Tiramisu Ice Cream Cake is a summer classic all grown up and made quick and easy with store bought frozen pound cake, coffee liqueur, and your favorite ice cream — chocolate and coffee, of course!
Ice cream cakes can be such a disappointment. I get flashbacks to those birthday parties when the kids were too young to stay on their own… the parents would hang around, bored out of our wits, passing the time pigging out on the worst ice cream cakes imaginable. They all tasted the same, too, no matter what the flavor. I especially hated the industrial frosting that refused to melt. But when ice cream cake is done right, it can be awesome. I love to slice into it and see the pretty stripes, and I especially love the way the ice cream layer melts into the cake layer and you get that special slushy layer — the reason for ice cream cakes‘ very existance, if you ask me.
I decided to do a take on classic Italian tiramisu for this one. It’s is fun and easy thanks to frozen pound cake. Since the cake is frozen it’s easy to work with, I just turn it on its side and slice it into three long layers with a big knife.
You can assemble it right in the same tin it comes in, just line it with parchment or plastic so you can lift it out later to slice. The first layer of cake goes down, gets a shot of Kahlua, (2-4 Tablespoons) and then a layer of softened (chocolate) ice cream. Häagen-Dazs® of course. The next layer, more Kahlua, and then coffee ice cream. The top layer goes on and then after it’s had a chance to firm up again in the freezer, the final luxurious coating of whipped cream and mascarpone cheese goes on. Top with lots of chocolate shavings and you’ve got a masterpiece.
Tiramisu Ice Cream Cake
- Sarah Lee family sized frozen pound cake 16 ounces
- 12 Tbsp Kahlua
- 1 pint chocolate ice cream softened
- 1 pint coffee ice cream softened
- 3/4 cup heavy cream
- 5 Tbsp confectioner's sugar
- 1/2 tsp vanilla extract
- 8 ounces mascarpone cheese at room temperature
- chocolate shavings
- Remove the frozen cake from the tin and slice into three layers, Line the tin with a long sheet of plastic wrap or parchment, so you can lift the chilled cake out later to frost it.
- Put the first layer of cake, cut side up, back into the bottom of the tin. Drizzle 2-4 tablespoons of Kahlua onto the surface.
- Spread the chocolate ice cream evenly over the surface. Put the next layer of cake on top and press down with even pressure to get it on nice and securely. Douse it with the Kahlua. Spread the coffee ice cream evenly over the cake.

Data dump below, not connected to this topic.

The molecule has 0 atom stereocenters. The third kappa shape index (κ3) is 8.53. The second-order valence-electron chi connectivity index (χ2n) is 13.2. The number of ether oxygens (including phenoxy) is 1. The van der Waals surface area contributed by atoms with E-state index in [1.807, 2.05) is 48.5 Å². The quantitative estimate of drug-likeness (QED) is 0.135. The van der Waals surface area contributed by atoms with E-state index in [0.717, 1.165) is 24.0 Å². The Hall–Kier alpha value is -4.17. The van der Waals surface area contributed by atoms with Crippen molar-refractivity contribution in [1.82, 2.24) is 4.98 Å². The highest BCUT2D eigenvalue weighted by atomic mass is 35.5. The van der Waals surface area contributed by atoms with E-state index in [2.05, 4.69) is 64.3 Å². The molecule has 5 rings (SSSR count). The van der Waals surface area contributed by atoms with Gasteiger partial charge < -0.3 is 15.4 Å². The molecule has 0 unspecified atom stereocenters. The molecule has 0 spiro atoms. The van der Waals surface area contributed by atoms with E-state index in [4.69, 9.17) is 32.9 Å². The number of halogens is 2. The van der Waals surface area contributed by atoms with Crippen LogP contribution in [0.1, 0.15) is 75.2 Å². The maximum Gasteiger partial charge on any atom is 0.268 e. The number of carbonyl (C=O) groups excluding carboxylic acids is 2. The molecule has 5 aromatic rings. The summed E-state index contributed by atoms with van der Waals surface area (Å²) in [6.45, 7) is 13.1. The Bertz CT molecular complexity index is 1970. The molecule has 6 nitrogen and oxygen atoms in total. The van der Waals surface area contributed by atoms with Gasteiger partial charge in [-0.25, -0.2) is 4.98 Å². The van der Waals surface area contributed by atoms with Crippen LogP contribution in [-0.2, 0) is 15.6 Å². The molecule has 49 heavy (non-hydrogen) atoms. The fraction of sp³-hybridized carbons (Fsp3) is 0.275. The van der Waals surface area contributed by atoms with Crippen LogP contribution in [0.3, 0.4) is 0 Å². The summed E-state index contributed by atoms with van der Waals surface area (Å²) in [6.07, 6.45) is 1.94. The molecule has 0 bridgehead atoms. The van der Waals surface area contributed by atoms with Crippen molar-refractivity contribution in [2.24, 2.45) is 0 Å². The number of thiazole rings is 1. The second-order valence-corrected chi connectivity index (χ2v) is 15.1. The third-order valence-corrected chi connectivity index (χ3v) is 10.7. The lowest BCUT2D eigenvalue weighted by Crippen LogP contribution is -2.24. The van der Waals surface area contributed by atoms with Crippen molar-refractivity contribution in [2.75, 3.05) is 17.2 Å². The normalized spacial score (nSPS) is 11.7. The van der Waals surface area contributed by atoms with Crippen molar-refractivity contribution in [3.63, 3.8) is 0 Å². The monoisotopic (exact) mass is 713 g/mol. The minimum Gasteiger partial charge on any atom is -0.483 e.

- Put on the final layer of cake, again cut side up, press down evenly, and drizzle with the Kahlua. Wrap the cake with plastic and put back in the freezer to harden, at least 2 hours or more.
- In the meantime, whip the cream until stiff peaks form. Add the sugar and vanilla after the cream starts to thicken. Fold in the --- room temperature! --- mascarpone cheese. Keep folding gently until it is fully incorporated.
- When the cake has fully hardened, remove it from the tin and place it on a plate or platter. Coat the top and sides of the cake liberally with the mascarpone cream frosting. Dust with lots of chocolate shavings.
- Put back in the freezer, uncovered, until ready to serve. If you are keeping the cake for more than a couple of hours, let the frosting harden a bit, and then cover as best you can with plastic.
- Serve straight from the freezer.
- This can be done in any number of ways, alcoholic or not. I think it would be really fun with brightly colored ice cream and sprinkles, or maybe do one for the kids and one for the adults.
- If you have a smelly freezer (I’m not judging) be sure you cover this with plastic if you intend to store it for any amount of time, or the cake will absorb the odors.
- It’s important that your mascarpone be at room temperature or it won’t fold into the whipped cream. If yours is cold, zap it for 15 seconds or so in the microwave and stir well.
- If you’d like to do a non-alcoholic Tiramisu, you can use coffee syrup in place of the Kahlua.
- I forgot to add lots of chocolate shavings to each layer, but I would do that next time.